Kristina went on a short-term school exchange in 2015 to Ridley College in Ontario, Canada. She was named the Ridley College MVP after leading her team to victory at the Canadian Independent Schools National Tournament.
In 2016, she won a gold medal with the New South Wales team at the School Sport Australia Basketball Championships.
A year later, she competed in the semi-professional Waratah League with the Hornsby Spiders, where she played with professional players from all over the world, including Alicia Poto, who competed for the Australian women’s national basketball team and won a silver medal with them at the 2004 Summer Olympics.
“That year was the year that I grew the most in my basketball skills and knowledge,” Kristina said. “Playing alongside people like Alicia, and playing against other teams that had professionals made me have to learn quick.”
She learned fast and dominated the season. By the end, Kristina was awarded the Waratah League Rookie of the Year.
Soon after, she got offered to take part in a two-week long Amateur Athletic Union (AAU) tour in the United States to showcase her skills to college coaches across the country.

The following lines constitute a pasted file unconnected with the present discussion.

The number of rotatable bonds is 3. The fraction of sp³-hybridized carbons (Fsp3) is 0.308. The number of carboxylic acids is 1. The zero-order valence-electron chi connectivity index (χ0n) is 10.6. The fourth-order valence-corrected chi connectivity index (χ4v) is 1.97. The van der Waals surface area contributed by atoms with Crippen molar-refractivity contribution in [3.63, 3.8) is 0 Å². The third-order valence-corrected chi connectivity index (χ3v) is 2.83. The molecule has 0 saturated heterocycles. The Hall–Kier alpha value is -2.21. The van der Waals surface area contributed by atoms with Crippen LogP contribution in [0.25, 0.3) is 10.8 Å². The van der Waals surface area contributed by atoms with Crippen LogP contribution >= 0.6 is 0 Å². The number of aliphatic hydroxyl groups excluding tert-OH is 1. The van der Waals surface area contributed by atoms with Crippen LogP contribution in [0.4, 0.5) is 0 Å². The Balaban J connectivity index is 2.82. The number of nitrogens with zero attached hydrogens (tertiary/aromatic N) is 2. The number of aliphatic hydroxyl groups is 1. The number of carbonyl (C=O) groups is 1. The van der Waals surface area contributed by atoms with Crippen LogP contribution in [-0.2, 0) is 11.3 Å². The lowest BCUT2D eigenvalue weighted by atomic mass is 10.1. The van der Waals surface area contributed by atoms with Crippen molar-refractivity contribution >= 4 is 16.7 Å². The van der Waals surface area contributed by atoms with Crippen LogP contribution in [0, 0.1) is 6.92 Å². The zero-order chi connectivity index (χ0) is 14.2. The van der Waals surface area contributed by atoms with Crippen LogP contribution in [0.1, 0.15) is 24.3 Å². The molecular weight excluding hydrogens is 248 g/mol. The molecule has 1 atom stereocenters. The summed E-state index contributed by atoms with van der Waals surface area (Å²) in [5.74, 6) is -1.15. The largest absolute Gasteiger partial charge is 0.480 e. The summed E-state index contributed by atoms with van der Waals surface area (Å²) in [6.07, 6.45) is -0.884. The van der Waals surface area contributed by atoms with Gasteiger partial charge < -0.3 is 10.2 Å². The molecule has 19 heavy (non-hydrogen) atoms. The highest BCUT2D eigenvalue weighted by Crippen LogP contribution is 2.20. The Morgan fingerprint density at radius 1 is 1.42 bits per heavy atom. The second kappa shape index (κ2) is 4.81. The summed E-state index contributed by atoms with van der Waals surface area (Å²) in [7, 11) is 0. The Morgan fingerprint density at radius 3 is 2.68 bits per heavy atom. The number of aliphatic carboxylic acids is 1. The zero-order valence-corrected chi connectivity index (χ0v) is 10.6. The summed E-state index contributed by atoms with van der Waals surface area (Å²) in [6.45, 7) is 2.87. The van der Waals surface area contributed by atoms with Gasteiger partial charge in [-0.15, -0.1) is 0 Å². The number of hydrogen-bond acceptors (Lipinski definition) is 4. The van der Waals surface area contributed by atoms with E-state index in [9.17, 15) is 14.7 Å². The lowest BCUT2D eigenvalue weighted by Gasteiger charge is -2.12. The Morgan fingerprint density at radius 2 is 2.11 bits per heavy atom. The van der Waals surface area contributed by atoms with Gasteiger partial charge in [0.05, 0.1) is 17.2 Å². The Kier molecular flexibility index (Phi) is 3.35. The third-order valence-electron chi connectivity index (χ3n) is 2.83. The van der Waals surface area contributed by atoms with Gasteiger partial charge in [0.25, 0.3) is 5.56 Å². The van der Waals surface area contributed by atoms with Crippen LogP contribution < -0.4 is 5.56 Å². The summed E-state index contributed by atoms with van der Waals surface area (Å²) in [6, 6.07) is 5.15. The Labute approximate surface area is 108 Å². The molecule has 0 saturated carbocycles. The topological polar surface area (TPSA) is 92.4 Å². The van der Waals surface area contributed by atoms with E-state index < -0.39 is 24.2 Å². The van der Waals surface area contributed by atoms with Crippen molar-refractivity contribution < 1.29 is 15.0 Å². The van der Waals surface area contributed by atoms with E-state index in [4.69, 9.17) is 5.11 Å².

Her career was accelerating, but, in an instant, a massive injury put it all on hold.
Kristina had never considered going to the U.S. to play basketball. But when the President of AUSA Hoops, Rhys Murphy, approached her about the opportunity, she couldn’t say no.
“I was surprised honestly,” she said, “but that was the beginning of thinking about coming to America as a college opportunity.”
Murphy was a native of Hornsby, Australia, who played basketball at Oregon State University. He returned to Australia after his collegiate career to create AUSA Hoops, an organization designed to help up-and-coming Australian basketball players find opportunities to play in the U.S.
When Murphy saw Kristina play in the Waratah league, he knew that she could make it in the States.
“Off the court, she’s so sweet to everyone and looks like she couldn’t hurt a fly,” he said. “But on the court...she’s a killer. Tougher than everyone. Mixed up with it in the middle. It’s almost scary.”
In July 2017, Kristina joined Murphy and other promising players at two AAU tournaments in San Francisco.
She impressed once again. And colleges noticed.
After playing for years against semi-professional players in the Australian leagues, she grew accustomed to playing tough competition.